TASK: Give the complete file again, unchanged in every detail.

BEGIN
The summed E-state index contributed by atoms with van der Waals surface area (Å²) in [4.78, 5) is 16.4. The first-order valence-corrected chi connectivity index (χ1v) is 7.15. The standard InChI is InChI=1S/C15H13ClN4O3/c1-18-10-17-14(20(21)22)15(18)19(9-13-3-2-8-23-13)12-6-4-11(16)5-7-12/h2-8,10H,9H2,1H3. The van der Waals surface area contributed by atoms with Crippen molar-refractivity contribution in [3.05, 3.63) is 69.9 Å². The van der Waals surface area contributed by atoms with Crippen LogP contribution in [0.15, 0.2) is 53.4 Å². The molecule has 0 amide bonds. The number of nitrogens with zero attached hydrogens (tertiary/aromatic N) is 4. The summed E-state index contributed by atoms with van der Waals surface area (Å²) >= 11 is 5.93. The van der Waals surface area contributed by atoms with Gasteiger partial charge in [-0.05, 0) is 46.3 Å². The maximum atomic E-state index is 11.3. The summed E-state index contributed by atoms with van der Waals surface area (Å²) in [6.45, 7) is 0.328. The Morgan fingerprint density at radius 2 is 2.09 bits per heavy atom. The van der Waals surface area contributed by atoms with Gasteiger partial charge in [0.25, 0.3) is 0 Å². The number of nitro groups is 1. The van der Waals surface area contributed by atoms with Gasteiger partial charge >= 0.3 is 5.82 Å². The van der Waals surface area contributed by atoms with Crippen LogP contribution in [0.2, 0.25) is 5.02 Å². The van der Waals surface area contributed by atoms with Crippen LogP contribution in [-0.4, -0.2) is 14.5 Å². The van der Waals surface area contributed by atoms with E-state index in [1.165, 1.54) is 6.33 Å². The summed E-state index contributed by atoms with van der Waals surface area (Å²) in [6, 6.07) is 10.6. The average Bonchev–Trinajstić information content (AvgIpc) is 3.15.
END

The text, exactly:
The summed E-state index contributed by atoms with van der Waals surface area (Å²) in [4.78, 5) is 16.4. The first-order valence-corrected chi connectivity index (χ1v) is 7.15. The standard InChI is InChI=1S/C15H13ClN4O3/c1-18-10-17-14(20(21)22)15(18)19(9-13-3-2-8-23-13)12-6-4-11(16)5-7-12/h2-8,10H,9H2,1H3. The van der Waals surface area contributed by atoms with Crippen molar-refractivity contribution in [3.05, 3.63) is 69.9 Å². The van der Waals surface area contributed by atoms with Crippen LogP contribution in [0.15, 0.2) is 53.4 Å². The molecule has 0 amide bonds. The number of nitrogens with zero attached hydrogens (tertiary/aromatic N) is 4. The summed E-state index contributed by atoms with van der Waals surface area (Å²) >= 11 is 5.93. The van der Waals surface area contributed by atoms with Gasteiger partial charge in [-0.05, 0) is 46.3 Å². The maximum atomic E-state index is 11.3. The summed E-state index contributed by atoms with van der Waals surface area (Å²) in [6.45, 7) is 0.328. The Morgan fingerprint density at radius 2 is 2.09 bits per heavy atom. The van der Waals surface area contributed by atoms with Gasteiger partial charge in [0.25, 0.3) is 0 Å². The number of nitro groups is 1. The van der Waals surface area contributed by atoms with Gasteiger partial charge >= 0.3 is 5.82 Å². The van der Waals surface area contributed by atoms with Crippen LogP contribution in [0.2, 0.25) is 5.02 Å². The van der Waals surface area contributed by atoms with Crippen LogP contribution in [-0.4, -0.2) is 14.5 Å². The van der Waals surface area contributed by atoms with E-state index in [1.165, 1.54) is 6.33 Å². The summed E-state index contributed by atoms with van der Waals surface area (Å²) in [6, 6.07) is 10.6. The average Bonchev–Trinajstić information content (AvgIpc) is 3.15.